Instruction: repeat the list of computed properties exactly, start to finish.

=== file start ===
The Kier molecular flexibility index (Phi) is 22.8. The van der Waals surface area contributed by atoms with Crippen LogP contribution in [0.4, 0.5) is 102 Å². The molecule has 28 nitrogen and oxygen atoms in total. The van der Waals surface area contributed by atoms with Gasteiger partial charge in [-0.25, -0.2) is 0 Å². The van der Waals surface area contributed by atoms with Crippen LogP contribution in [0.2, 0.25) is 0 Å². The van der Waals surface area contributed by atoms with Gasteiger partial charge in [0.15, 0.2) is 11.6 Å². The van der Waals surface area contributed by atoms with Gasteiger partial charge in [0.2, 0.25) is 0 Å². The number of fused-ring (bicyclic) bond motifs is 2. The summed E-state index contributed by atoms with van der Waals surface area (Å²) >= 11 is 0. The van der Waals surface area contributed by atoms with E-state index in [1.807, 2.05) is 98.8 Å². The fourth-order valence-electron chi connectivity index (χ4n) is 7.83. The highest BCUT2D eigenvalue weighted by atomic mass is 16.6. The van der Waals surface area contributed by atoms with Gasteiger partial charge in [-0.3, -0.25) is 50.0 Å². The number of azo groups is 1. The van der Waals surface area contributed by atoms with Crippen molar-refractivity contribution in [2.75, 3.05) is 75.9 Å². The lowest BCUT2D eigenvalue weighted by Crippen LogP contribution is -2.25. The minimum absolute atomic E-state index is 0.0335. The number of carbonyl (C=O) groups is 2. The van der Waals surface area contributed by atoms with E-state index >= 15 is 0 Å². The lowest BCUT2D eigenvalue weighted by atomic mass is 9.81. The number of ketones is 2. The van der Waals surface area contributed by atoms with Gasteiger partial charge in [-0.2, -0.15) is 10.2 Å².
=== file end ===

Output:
The Kier molecular flexibility index (Phi) is 22.8. The van der Waals surface area contributed by atoms with Crippen LogP contribution in [0.4, 0.5) is 102 Å². The molecule has 28 nitrogen and oxygen atoms in total. The van der Waals surface area contributed by atoms with Gasteiger partial charge in [-0.25, -0.2) is 0 Å². The van der Waals surface area contributed by atoms with Crippen LogP contribution in [0.2, 0.25) is 0 Å². The van der Waals surface area contributed by atoms with Gasteiger partial charge in [0.15, 0.2) is 11.6 Å². The van der Waals surface area contributed by atoms with Gasteiger partial charge in [0.2, 0.25) is 0 Å². The number of fused-ring (bicyclic) bond motifs is 2. The summed E-state index contributed by atoms with van der Waals surface area (Å²) >= 11 is 0. The van der Waals surface area contributed by atoms with E-state index in [1.807, 2.05) is 98.8 Å². The fourth-order valence-electron chi connectivity index (χ4n) is 7.83. The highest BCUT2D eigenvalue weighted by atomic mass is 16.6. The van der Waals surface area contributed by atoms with Gasteiger partial charge in [-0.3, -0.25) is 50.0 Å². The number of azo groups is 1. The van der Waals surface area contributed by atoms with Crippen molar-refractivity contribution in [2.75, 3.05) is 75.9 Å². The lowest BCUT2D eigenvalue weighted by Crippen LogP contribution is -2.25. The minimum absolute atomic E-state index is 0.0335. The number of carbonyl (C=O) groups is 2. The van der Waals surface area contributed by atoms with E-state index >= 15 is 0 Å². The lowest BCUT2D eigenvalue weighted by atomic mass is 9.81. The number of ketones is 2. The van der Waals surface area contributed by atoms with Gasteiger partial charge in [-0.2, -0.15) is 10.2 Å².